The Girl in the Tower is rich and the balance between politics and story that Arden maintains makes for an enjoyable read which picks you up and is hesitant to let go. The sequel to The Bear and the Nightingale takes place right after the first and it wastes no time orienting its reader. Prepare to be immersed as you are taken on a journey of mystery and magic.
The court of the Grand Prince of Moscow is plagued by power struggles and rumours of unrest. Meanwhile bandits roam the countryside, burning the villages and kidnapping its daughters. Setting out to defeat the raiders, the Prince and his trusted companion come across a young man riding a magnificent horse.
Only Sasha, a priest with a warrior’s training, recognises this ‘boy’ as his younger sister, thought to be dead or a witch by her village. But when Vasya proves herself in battle, riding with remarkable skill and inexplicable power, Sasha realises he must keep her secret as she may be the only way to save the city from threats both human and fantastical…
I read The Bear and the Nightingale before it came out, so it has been a while since I was in Vasya’s world. This sequel begins with her family, which took a little time to get used to, but once I did, I was hooked. Although I enjoyed reading more about the other family members in this book, Vasya’s perspective is where the book captivates you. Quickly I snuggled back into the book and the way politics and history are seamlessly interwoven with magic and intense family relationships.
I am consistently in love with Vasya, and I’ll continue reading this series forever. But in this book, more than the previous one, we are introduced more fully to a world where women are silenced and scapegoated as witches. For Vasya, her options are limited: get married or live in a convent, so this book is where she shines. I adored the way Arden illustrates the social commentary on the ways society will not accept those who will not shave away parts of themselves to fit into expectations.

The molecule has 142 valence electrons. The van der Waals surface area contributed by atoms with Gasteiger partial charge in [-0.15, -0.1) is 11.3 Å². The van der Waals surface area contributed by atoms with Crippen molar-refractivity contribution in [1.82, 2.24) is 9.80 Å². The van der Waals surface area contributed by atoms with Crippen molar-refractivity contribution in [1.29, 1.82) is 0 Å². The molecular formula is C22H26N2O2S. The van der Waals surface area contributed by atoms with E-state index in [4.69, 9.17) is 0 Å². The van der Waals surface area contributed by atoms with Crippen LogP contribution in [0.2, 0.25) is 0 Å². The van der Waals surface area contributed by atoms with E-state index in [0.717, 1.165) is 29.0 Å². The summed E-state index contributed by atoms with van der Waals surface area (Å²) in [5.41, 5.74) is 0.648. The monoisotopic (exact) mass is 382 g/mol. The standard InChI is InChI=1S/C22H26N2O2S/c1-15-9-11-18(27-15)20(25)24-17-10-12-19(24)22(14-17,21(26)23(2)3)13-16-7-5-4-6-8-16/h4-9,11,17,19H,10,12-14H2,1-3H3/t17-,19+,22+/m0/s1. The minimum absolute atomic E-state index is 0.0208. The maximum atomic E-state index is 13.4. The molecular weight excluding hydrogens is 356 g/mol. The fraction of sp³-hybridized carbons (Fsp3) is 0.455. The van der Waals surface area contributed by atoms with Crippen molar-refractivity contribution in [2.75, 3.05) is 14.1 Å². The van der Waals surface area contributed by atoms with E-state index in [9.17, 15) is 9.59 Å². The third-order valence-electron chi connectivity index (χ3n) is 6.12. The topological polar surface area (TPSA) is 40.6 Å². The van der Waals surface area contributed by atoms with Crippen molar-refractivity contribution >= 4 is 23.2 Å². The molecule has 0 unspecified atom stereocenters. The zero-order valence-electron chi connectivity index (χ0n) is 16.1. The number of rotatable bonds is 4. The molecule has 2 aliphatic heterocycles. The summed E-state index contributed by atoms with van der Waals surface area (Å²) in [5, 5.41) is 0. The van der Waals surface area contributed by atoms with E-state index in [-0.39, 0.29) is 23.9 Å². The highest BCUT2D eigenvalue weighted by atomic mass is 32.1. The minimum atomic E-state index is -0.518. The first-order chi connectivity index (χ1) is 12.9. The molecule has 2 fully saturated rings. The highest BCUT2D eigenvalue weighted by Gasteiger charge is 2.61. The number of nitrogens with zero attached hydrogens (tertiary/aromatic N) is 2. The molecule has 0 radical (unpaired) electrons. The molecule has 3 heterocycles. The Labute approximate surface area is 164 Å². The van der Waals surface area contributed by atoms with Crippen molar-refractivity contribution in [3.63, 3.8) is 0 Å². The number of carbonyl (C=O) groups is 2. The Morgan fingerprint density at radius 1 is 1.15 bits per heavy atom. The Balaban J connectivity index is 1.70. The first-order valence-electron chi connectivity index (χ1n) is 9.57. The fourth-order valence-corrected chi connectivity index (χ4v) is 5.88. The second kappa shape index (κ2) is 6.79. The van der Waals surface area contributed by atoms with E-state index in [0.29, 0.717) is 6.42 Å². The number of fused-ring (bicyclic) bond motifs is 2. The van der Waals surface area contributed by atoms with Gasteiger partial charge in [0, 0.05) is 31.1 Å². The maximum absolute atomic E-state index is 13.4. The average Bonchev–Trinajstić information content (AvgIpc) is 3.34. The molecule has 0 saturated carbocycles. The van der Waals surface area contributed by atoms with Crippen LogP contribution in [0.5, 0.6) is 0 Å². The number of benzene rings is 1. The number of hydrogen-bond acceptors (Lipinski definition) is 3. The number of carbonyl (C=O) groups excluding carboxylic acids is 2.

Arden portrays a society at a time in transition, historically and politically. We spend time in the midst of personal relationships with family members, political intrigue, and fascinating history all at the same time. I admire the way Arden does not allow Vasya easy choices because there are none – how do we live in a world that seeks to silence us? I empathize with this desire to run against the boundaries of society’s expectations and the ways people seek to imprison us within glass cages. You will find yourself eating up the pages at the end, and wanting to drown out the world around you.
Disclaimer: I received a copy of this book in exchange for an honest review from the publisher.
Do you ever wish you could go back and live in another time period?
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